The State Department has turned down an offer by the government of El Salvador to renew a joint drug interdiction program that allows the U.S. Navy to base P-3 maritime search aircraft at Comalpa International airport in El Salvador.
The 10-year agreement, which went into force after the Salvadoran legislature approved it in 2000, is set to expire next year. The Office of National Drug Control Policy recently estimated that more than half of the drugs destined for the United States pass through the Pacific corridor patrolled by the P-3 aircraft based in El Salvador.
“El Salvador has been our staunchest anti-drug ally in the region, outside of Columbia,” said J. Michael Waller, a Latin America expert with the Center for Security Policy. “This program was very well established. The Salvadoran government wanted to extend it for 10 years, and the State Department said no. What kind of insanity is that?”
For many years, Salvador’s former rebel party, the Farabundo Marti National Liberation Front (known by its Spanish acronym, FMLN) has opposed U.S.-Salvadoran drug cooperation.
The FMLN won a closely fought general election March 15 and is set to take over the reins of government on June 1.
President Obama telephoned President-elect Mauricio Funes, a former CNN television correspondent, on Wednesday “to congratulate him on his historic victory,” the White House announced.
The U.S. remained officially neutral in the Salvadoran elections, even though the FMLN vice-presidential candidate, Salvador Sanchez Ceren, led a march in support of the Sept. 11 hijackers just four days after 9/11 and his party issued a communiqué saying that the United States was itself to blame for the terrorist attacks.
Calling the FMLN a “pro-terrorist” party, California Republican Rep. Dana Rohrabacher is urging Congress and the administration to review policy that allows Salvadoran citizens living and working in the United States to send money back to family members at home.
“Let me note, that my purpose is not to punish Salvadorans, but if a pro-terrorism government takes power, it will be imperative to review our policies in order to protect the national security of the United States,” Rohrabacher said.
Rohrabacher noted that U.S. laws now “block and seize funds originating in the United States that were destined to foreign terrorist groups,” and should be activated in the case of the FMLN, a group that not only supported al Qaeda after 9/11, but has provided active assistance to the Revolutionary Armed Forces of Colombia.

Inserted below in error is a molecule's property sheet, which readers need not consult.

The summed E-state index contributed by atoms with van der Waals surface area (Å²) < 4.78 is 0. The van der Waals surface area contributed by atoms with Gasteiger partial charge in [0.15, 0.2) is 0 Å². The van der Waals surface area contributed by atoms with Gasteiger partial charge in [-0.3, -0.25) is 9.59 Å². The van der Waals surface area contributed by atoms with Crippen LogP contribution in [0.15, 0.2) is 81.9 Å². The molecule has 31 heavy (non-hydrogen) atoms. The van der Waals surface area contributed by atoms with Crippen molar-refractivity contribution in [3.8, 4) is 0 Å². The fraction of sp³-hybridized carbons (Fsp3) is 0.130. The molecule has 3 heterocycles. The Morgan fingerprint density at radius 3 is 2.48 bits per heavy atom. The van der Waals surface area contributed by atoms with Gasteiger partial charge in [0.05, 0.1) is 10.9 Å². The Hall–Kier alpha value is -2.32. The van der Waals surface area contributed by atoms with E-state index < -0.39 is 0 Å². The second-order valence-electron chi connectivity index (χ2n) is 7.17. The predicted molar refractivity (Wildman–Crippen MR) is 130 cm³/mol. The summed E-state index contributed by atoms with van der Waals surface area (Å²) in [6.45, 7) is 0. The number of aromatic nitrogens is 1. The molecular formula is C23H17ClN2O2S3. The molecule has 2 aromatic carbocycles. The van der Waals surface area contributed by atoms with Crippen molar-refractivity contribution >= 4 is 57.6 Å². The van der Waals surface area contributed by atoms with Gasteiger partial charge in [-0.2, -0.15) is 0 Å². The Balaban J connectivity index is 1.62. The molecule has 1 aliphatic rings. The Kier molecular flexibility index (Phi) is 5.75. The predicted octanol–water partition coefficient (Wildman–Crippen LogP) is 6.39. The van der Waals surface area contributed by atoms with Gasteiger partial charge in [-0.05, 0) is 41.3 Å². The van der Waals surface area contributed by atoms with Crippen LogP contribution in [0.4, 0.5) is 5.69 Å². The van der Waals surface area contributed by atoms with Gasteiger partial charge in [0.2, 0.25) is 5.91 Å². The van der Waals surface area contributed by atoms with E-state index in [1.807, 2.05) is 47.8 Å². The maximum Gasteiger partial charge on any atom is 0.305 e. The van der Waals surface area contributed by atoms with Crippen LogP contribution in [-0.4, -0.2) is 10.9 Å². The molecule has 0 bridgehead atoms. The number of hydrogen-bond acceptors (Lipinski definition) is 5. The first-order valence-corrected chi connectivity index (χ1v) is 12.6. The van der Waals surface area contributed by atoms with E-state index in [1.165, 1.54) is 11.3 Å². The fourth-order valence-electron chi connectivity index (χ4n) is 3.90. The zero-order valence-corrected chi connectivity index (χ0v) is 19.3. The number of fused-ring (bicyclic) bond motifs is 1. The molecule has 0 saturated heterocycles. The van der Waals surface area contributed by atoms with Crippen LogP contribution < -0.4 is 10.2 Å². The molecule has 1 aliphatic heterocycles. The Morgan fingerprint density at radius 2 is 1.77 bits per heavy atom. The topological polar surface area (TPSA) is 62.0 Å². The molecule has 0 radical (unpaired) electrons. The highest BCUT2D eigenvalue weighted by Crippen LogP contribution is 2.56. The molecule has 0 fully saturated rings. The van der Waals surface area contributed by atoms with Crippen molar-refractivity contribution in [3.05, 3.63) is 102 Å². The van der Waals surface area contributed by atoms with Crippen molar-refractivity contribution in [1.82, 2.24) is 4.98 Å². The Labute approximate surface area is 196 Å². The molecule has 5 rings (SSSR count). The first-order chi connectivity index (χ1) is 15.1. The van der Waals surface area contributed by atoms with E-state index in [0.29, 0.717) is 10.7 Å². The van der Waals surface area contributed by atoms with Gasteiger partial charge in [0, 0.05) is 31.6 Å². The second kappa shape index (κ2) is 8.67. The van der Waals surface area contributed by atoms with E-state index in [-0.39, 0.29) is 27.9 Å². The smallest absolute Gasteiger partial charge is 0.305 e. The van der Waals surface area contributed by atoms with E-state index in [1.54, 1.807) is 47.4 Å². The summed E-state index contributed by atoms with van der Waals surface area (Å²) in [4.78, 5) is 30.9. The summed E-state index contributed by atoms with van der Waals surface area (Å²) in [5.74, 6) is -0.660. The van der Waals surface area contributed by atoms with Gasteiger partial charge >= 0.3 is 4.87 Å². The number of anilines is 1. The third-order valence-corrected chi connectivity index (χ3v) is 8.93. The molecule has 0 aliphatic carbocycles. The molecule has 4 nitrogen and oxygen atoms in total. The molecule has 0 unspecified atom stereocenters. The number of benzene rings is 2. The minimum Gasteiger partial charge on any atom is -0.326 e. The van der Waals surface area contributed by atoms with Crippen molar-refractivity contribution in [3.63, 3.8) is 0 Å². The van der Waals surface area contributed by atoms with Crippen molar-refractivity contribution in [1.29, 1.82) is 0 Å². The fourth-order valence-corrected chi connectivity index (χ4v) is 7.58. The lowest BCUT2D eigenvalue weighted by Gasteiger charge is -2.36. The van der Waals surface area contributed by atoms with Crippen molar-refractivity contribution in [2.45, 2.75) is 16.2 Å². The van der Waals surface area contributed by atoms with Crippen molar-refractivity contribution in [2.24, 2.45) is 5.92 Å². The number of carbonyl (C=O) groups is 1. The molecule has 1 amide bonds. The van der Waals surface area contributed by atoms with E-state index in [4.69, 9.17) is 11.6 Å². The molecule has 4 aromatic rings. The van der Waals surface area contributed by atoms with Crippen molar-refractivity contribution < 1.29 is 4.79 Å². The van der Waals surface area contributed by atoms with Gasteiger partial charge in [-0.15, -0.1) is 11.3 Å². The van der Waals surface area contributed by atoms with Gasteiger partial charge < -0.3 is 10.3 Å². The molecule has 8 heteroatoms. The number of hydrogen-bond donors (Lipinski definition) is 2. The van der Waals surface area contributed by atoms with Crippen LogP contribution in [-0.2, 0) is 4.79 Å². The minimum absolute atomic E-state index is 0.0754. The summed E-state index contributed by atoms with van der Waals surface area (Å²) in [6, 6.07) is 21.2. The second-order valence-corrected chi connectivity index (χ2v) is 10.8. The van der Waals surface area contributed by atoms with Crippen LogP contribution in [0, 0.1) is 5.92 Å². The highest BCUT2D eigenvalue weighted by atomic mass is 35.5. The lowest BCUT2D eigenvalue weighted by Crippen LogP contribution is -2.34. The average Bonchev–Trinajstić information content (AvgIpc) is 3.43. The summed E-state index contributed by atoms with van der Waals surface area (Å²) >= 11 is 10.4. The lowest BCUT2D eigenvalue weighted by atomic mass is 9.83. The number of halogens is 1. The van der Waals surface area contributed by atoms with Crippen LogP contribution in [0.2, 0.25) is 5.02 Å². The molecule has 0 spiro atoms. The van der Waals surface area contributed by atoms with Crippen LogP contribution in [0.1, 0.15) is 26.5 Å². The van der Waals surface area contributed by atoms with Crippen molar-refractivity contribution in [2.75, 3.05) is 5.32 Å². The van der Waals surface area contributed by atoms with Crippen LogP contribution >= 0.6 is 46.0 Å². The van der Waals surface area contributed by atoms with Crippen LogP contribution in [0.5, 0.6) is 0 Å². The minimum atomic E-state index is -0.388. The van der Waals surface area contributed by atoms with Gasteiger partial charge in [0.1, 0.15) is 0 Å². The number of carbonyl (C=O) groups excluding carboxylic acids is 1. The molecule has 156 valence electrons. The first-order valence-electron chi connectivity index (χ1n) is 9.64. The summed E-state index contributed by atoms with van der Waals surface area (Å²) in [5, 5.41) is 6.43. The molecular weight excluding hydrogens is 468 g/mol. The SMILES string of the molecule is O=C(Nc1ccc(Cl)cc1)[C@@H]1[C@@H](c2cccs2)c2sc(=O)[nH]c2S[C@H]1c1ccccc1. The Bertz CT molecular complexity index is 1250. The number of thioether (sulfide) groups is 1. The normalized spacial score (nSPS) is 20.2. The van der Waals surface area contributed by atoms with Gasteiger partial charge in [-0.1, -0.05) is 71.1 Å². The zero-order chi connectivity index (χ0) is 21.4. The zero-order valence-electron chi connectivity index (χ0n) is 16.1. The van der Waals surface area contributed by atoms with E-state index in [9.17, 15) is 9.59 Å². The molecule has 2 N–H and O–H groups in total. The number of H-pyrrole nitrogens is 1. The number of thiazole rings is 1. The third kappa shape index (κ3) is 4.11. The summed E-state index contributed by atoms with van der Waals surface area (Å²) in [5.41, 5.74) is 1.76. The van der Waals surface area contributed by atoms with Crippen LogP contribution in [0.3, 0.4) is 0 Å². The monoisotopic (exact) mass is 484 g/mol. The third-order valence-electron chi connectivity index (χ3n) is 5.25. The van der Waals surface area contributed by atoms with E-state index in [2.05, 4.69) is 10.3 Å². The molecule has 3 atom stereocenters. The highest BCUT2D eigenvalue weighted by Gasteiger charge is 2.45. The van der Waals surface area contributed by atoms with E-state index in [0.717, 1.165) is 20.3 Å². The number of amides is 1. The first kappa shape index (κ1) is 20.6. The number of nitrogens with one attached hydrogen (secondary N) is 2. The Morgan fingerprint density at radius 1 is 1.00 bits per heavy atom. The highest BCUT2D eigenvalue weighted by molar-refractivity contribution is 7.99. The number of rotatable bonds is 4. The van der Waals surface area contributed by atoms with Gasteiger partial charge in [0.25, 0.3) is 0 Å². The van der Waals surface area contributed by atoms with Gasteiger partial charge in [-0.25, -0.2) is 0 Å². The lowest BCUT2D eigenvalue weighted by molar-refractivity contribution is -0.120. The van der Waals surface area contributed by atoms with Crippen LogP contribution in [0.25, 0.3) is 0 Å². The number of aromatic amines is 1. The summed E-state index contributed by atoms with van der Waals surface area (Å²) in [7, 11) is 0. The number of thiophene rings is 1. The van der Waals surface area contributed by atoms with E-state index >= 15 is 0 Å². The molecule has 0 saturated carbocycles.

Like President Obama, the State Department also welcomed the FMLN election victory, and dismissed Rohrabacher’s concerns.
“I want to congratulate the people of El Salvador for, you know, a very free, fair, and democratic election,” State Department spokesman Robert Wood said on Monday. ”So we look forward to working with the new government of El Salvador, you know, on our bilateral agenda.”
The outgoing government of President Rodrigo Avila offered on Friday to get parliament to renew the drug-interdiction agreement for another ten years, since his Arena party will remain in power for another two and a half months.
But Newsmax has learned that the State Department said it would support only a five-year renewal, at most.
A State Department spokesman told Newsmax on Friday that the Department is looking into the issue, but was unable to comment on the status of the joint drug interdiction program at present.
“The FMLN was founded in Havana in 1980 by Castro to unite five Marxist factions that were fighting each other, “ Dr. Waller told Newsmax. The group took its name from Farabundo Marti, a Soviet Komintern agent who founded the El Salvadoran Communist Party in the 1930s.
“The FMLN has been fighting a war for thirty years to take over the country, and they have finally won — through elections,” he said.
Many Americans have encountered a U.S.-based offshoot of the FMLN known as the Mara Salvatrucha gang, or MS-13.
“MS-13 began when demobilized FMLN guerillas moved to Los Angeles in the 1980s and early 1990s,” Waller said. “MS-13 provided the muscle for the FMLN election campaign.”
The FBI, which established a special task force in 2005 to track MS-13 activities, considers MS-13 the most violent drug gang in the country, responsible for several thousand murders.
Another U.S. group with known affinities to the FMLN is CASA de Maryland, an immigration-rights group. Founded in 1985, the group today is run by Gustavo Torres, who says he was “originally a union leader from Colombia” who “came to the U.S. to avoid political persecution.”
“CASA de Maryland is run by people who belonged to a guerilla group that targeted American Marines and soldiers and a U.S. Navy commander for assassination for political purposes,” Waller told Newsmax.
Among those murdered by the FMLN were Sgt. Gregory Fronius, a military trainer with the 7th Special Forces Group who was killed in 1987 when the FMLN overran a base in El Paraiso, using intelligence provided by Ana Belen Montes, a Cuban spy in the Defense Intelligence Agency.
The Washington Post reported last month that a former CASA de Maryland board member, Thomas Perez, has been picked by President Obama to head Citizenship and Immigration Services, the lead federal agency handling the naturalization of immigrants.
Perez, who is Maryland’s labor secretary, has appeared at rallies in support of legislation to grant in-state tuition to illegal immigrants at state universities.
CASA de Maryland makes no bones about its political flavor, and has co-sponsored immigration rights rallies with the FMLN’s Washington, D.C., branch and the Communist Party-USA.
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